In a victory for migrant workers, the South Carolina Supreme Court ruled today in an SPLC case that a Haitian immigrant injured in company-provided housing is entitled to compensation for his injuries and lost wages.
The Southern Poverty Law Center has filed suit against the town of Homer, La., and two of its former police officers on behalf of the family of an elderly black man who was shot to death by one of the officers while standing harmlessly on his front porch.
In one of the largest settlements of its kind, an Arkansas forestry company has agreed to pay $2.75 million to settle the legal claims of foreign guestworkers who say they were cheated out of the wages they earned planting trees for the company.
After a drastic decline in civil rights enforcement by the U.S. Justice Department over much of the past decade, President Obama's declaration during the State of the Union Address that his administration is "once again prosecuting civil rights violations" is a promising sign.
More than 50 years after Brown v. Board of Education offered the hope of integrated classrooms, today's schools not only remain racially segregated, but are dividing along gender lines, sexual orientation and immigration status in the name of better education, according to the Spring 2010 issue of Teaching Tolerance magazine.
As we look forward to 2010, all of us at the SPLC would like to thank our friends and supporters for their help in our fight against injustice. Together, we will push back against the forces of hate and extremism, win justice for abused children and exploited workers, teach lessons of tolerance to millions of students and much more.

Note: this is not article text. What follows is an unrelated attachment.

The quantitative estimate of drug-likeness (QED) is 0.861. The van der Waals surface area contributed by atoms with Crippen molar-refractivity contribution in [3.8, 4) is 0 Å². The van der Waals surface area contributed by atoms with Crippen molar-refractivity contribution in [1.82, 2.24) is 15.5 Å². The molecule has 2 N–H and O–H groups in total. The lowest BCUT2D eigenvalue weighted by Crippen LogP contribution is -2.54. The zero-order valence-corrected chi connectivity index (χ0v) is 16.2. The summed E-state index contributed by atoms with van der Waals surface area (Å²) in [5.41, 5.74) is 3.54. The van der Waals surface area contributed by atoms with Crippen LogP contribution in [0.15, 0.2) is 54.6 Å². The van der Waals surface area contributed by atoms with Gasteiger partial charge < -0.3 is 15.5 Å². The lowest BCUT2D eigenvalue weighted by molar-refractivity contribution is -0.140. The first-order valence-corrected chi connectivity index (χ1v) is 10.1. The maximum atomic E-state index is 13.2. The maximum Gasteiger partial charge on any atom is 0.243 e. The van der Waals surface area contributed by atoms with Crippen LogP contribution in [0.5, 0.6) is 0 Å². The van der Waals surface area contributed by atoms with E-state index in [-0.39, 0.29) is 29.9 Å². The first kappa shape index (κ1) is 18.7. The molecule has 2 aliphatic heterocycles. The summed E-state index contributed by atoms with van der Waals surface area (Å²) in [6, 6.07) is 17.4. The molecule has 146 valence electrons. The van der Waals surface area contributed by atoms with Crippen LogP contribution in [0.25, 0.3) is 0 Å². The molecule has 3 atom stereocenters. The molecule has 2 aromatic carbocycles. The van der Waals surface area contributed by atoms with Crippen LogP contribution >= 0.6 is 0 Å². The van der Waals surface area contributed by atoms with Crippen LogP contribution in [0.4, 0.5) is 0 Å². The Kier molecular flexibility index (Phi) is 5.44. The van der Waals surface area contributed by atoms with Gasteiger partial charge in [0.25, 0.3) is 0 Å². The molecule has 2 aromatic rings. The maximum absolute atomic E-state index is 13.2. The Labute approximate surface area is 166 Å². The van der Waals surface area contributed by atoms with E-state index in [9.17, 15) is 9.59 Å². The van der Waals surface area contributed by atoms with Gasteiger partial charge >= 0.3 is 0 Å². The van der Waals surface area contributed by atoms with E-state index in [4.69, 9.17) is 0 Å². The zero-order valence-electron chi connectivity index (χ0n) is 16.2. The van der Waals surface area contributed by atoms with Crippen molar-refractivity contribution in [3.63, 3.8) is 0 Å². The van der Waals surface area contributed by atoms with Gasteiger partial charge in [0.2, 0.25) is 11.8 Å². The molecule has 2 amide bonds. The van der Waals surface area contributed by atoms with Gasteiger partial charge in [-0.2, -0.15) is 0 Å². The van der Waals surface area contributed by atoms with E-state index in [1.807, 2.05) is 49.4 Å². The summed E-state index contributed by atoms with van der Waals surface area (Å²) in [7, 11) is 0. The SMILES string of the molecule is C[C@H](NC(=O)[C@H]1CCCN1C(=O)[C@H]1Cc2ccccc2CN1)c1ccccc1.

An Alabama student's school never evaluated him for special education services, even though his teachers and principals knew that he suffered from severe behavioral problems and that he lagged behind in his studies.
The Southern Poverty Law Center today sued a Mississippi school district for violating the constitutional rights and derailing the promising academic and athletic career of a high school student over a tossed penny on a school bus.
Authorities near the East Texas town of Trinidad have been locked in a standoff with an antigovernment extremist and his family for almost 10 years, a stalemate that has raised the question of when it's worth risking bloodshed to enforce the law.